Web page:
To Feed the Hungry

Behind the scene ...

1830s Ireland was largely an agricultural country, with farmers working small holdings. Some owned their land while others rented land, often from absentee landlords. Irish inheritance laws saw sons inheriting land in equal shares so farms were gradually becoming smaller and growing sufficient food became more difficult. Growing potatoes was often the family’s only option. Emigration to other countries was a possibility for some people during the 1830s. However, many were forced from their land into the larger towns and cities where their problems often became worse.

Jacinta Prunty (1998, p. 337) writes about the many ‘threads’ which came together and caused poverty and hunger to become rife amongst the Irish people in the 1830s, later exacerbated by the potato famine (1845-1851). Her comments about Dublin applied to most of the country: “While the Dublin slum problem was interlinked in a complex manner, there were several discernible threads to the story – contagious disease, poor sanitation, both public and domestic; multiple occupancy and overcrowding of old building fabric; moral and physical ‘degradation’; vagrancy, begging, homelessness, and the policing, control and relief of the poor by state and charity organizations, all set against a backdrop of (initially) worthless local government and endemic poverty ...” For those with no income and possibly nowhere to live, surviving each day was a challenge.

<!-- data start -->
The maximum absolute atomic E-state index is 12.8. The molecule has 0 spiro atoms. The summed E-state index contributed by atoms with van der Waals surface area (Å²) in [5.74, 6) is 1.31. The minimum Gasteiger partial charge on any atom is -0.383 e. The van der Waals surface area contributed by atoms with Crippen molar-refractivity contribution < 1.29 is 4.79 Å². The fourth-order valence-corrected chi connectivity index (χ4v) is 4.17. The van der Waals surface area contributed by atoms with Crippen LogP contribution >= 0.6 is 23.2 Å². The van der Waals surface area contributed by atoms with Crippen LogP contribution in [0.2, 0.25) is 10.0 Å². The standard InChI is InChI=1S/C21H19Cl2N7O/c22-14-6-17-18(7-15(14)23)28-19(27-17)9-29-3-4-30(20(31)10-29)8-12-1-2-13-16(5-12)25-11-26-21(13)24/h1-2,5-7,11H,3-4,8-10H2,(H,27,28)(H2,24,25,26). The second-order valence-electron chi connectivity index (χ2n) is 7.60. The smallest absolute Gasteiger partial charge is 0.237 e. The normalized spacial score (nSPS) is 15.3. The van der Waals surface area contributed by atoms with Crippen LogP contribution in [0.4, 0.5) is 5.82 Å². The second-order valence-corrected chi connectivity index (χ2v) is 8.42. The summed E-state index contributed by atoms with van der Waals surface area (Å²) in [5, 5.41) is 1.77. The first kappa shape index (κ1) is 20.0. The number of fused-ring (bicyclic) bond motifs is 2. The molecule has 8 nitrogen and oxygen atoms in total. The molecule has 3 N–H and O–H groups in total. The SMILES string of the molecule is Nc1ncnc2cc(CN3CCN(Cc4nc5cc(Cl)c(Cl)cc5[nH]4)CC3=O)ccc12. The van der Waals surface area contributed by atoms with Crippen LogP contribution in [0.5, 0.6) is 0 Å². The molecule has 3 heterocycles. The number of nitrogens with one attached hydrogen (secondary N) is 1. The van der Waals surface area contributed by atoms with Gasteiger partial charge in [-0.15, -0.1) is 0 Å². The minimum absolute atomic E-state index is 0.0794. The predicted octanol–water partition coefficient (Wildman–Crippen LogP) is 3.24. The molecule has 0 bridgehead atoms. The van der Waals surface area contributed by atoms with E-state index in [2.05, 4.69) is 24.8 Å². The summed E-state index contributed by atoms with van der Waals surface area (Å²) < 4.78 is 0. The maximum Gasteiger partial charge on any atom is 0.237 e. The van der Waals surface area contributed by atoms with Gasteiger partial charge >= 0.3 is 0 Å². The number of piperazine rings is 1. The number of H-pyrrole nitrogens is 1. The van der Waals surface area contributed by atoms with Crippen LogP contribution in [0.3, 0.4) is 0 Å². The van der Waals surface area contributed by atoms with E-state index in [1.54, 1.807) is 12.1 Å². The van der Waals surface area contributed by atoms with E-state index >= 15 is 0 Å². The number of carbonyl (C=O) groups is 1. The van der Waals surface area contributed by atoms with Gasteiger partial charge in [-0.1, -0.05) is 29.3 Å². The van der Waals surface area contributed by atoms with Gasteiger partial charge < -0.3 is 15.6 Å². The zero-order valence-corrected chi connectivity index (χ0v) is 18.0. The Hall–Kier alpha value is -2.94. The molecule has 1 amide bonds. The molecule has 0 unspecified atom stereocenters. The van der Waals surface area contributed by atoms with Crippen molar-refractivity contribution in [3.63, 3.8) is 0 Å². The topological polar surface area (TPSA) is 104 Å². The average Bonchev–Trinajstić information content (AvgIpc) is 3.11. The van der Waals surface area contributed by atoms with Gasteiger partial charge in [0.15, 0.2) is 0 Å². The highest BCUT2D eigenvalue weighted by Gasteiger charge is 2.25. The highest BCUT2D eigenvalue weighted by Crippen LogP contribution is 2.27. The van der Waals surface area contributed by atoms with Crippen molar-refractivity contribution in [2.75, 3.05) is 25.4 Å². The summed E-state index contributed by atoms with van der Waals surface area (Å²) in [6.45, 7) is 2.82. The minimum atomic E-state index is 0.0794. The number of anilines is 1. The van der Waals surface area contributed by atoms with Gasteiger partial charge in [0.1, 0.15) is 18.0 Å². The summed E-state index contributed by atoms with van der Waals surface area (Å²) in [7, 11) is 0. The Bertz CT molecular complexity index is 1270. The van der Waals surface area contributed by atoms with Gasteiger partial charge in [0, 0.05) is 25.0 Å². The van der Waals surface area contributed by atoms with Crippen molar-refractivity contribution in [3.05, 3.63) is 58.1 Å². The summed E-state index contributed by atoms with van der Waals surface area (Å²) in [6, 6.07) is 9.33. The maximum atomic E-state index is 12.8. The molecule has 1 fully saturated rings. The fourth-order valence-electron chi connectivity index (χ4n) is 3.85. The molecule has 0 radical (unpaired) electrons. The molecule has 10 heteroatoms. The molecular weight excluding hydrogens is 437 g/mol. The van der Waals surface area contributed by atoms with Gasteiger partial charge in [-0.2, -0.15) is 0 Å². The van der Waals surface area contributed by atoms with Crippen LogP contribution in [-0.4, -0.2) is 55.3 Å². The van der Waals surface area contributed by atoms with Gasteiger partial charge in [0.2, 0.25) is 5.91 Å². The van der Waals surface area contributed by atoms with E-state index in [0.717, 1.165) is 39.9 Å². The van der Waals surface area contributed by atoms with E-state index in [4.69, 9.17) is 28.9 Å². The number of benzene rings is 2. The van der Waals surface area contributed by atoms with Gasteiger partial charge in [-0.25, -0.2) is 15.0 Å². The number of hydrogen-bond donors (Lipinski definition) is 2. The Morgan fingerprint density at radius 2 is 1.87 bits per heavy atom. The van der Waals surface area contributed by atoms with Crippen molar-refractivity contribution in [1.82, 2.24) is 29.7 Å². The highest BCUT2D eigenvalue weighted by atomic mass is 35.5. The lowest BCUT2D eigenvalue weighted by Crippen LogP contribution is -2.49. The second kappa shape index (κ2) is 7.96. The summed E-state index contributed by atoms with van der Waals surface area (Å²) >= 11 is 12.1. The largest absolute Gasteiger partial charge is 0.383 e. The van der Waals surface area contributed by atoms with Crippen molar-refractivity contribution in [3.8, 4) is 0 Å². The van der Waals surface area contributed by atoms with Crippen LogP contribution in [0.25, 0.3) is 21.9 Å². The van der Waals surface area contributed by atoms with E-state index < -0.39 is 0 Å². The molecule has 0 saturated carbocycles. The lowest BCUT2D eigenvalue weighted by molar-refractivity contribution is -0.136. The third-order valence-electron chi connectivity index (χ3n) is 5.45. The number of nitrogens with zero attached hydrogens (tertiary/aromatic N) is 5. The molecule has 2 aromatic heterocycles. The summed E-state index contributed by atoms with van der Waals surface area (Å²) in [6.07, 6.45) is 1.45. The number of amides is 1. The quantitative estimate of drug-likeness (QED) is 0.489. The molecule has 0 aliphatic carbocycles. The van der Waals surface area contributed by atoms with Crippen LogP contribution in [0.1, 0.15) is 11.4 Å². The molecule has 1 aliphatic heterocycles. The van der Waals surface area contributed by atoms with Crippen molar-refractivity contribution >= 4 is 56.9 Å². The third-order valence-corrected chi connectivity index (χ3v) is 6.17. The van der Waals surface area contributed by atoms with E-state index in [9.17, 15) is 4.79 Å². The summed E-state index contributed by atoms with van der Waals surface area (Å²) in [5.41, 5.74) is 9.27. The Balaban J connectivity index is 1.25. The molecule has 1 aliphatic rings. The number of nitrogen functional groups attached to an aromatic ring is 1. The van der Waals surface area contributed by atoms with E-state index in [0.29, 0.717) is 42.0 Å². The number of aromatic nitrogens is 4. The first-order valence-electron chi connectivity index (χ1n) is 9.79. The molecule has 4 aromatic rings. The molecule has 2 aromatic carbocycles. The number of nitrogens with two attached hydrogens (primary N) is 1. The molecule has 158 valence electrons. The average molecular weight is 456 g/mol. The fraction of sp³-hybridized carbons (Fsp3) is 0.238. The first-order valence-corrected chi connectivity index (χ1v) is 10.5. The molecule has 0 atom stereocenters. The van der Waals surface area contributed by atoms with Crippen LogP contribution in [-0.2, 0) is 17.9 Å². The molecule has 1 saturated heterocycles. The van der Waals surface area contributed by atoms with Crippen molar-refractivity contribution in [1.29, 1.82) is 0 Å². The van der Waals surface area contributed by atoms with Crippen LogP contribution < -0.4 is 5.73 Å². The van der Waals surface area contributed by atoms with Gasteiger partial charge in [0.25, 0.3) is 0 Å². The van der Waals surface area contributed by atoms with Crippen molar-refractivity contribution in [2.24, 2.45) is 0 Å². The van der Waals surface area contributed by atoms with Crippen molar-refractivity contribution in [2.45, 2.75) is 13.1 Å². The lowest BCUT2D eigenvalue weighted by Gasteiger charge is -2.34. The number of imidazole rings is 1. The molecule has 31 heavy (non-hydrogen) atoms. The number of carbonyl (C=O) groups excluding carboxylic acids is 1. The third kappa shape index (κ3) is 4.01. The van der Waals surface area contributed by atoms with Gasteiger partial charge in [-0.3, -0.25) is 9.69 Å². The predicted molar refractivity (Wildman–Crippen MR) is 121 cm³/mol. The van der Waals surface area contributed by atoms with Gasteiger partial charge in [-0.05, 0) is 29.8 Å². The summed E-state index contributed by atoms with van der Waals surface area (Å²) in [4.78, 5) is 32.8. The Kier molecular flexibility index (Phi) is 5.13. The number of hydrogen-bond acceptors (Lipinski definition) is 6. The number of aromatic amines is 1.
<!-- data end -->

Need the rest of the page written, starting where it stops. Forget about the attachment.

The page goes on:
Henry David Inglis (1835, p. 303), the Scottish travel writer and journalist, wrote about his visit to Ireland in 1834. Referring to his time in Limerick, he noted that many of the houses he visited revealed the extreme poverty of the people:

 “ ... the inmates, were some of them old, crooked, and diseased; some younger, but emaciated, and surrounded by starving children ; some were sitting on the damp ground, some standing, and many were unable to rise from their little straw heaps. In scarcely one hovel, could I find even a potato…”


Prunty, J. (1998) Dublin Slums 1800-1925: A Study in Urban Geography Dublin: Irish Academic Press.

Inglis, H. D. (1835) Ireland in 1834: A journey throughout Ireland London: Whittaker and Co.